My parents constantly ask me why I haven’t made many friends yet and I realized, I don’t want to stick my neck out for people to just come and go out of my life as they please. I have had some heart break throughout these past four years of suffering from my illness, and I’m just not ready to be that girl again. For the time being, I have found comfort in doing thigs on my own, and being alone. And don’t get me wrong, yes, I get down occasionally because everyone needs companionship, and a best friend they can go to. My friends are back home, and even when I’m back home visiting, I’m not rushing to see them. I have found a peace in taking time to better myself, and getting to know myself before I am ready to be that crazy, fun, extroverted girl again. And who knows, maybe she will never be back, maybe this is me growing into the person I was always supposed to be. I am getting older, and my friends and I are going our separate ways. For now, I am taking this time to focus on my mental health and school, and then my friends will be there if they want and I they don’t they can leave. I’m not bitter about it, I just have found myself turning into a different person, one who isn’t consumed with sadness and darkness, and always feeling the need to please everyone around me. I’m going to continue to keep to myself and see where life takes me.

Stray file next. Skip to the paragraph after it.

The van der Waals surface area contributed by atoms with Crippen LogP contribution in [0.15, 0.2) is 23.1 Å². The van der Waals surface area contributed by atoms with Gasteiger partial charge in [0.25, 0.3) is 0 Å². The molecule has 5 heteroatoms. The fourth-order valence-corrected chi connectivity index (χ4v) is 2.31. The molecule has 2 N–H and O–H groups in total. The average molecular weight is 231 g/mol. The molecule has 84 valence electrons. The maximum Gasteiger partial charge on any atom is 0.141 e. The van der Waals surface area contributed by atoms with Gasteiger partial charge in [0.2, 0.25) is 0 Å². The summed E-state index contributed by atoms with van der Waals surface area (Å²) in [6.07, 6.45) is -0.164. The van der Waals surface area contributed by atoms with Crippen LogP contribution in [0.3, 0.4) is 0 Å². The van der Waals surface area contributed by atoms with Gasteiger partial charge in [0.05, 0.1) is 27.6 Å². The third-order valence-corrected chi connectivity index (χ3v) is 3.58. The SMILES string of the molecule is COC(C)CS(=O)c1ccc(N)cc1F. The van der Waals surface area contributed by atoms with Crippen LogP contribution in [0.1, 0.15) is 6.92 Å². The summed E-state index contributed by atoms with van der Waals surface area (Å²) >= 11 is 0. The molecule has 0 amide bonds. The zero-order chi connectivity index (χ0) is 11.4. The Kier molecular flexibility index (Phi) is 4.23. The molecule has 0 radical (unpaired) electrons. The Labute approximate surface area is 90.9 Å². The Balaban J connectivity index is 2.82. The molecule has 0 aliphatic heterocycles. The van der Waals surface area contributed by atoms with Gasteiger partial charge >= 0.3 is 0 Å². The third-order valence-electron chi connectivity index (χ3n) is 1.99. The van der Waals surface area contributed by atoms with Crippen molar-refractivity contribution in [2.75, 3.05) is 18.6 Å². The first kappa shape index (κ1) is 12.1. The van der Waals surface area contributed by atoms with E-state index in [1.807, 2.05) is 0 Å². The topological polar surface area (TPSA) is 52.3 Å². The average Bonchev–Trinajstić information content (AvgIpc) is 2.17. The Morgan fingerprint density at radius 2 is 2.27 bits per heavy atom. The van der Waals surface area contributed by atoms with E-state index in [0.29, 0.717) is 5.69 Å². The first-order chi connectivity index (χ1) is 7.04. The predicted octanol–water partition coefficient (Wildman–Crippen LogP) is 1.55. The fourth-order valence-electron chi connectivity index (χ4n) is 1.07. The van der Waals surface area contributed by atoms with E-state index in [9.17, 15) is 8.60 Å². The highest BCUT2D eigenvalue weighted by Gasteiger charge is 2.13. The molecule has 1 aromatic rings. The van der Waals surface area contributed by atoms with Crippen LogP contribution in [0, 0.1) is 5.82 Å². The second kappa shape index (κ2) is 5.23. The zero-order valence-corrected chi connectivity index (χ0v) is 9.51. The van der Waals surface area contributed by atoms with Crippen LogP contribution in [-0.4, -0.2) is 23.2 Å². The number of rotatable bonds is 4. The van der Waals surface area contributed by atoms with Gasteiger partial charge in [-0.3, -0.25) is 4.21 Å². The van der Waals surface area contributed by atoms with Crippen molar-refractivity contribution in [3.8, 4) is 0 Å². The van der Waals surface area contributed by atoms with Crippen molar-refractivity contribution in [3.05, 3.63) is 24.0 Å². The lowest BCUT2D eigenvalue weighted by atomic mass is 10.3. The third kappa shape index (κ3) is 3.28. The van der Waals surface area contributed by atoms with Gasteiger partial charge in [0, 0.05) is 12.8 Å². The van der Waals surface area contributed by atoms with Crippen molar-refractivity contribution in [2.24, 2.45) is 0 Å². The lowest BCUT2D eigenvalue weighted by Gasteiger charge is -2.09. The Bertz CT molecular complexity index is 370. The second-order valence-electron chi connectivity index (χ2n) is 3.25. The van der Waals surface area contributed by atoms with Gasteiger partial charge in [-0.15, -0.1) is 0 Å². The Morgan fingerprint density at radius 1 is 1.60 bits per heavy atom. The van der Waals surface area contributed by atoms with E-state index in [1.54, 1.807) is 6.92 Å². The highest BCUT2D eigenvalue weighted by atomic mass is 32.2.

This post probably sounds like I am opposed to having friends and that I hate my friends, and that isn’t the case at all. I love my friends, and if I make some along this journey then great, but I’m just not going to stress myself out trying to put extra energy into people who wouldn’t do the same for me.

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The signs that helped reveal my mental illness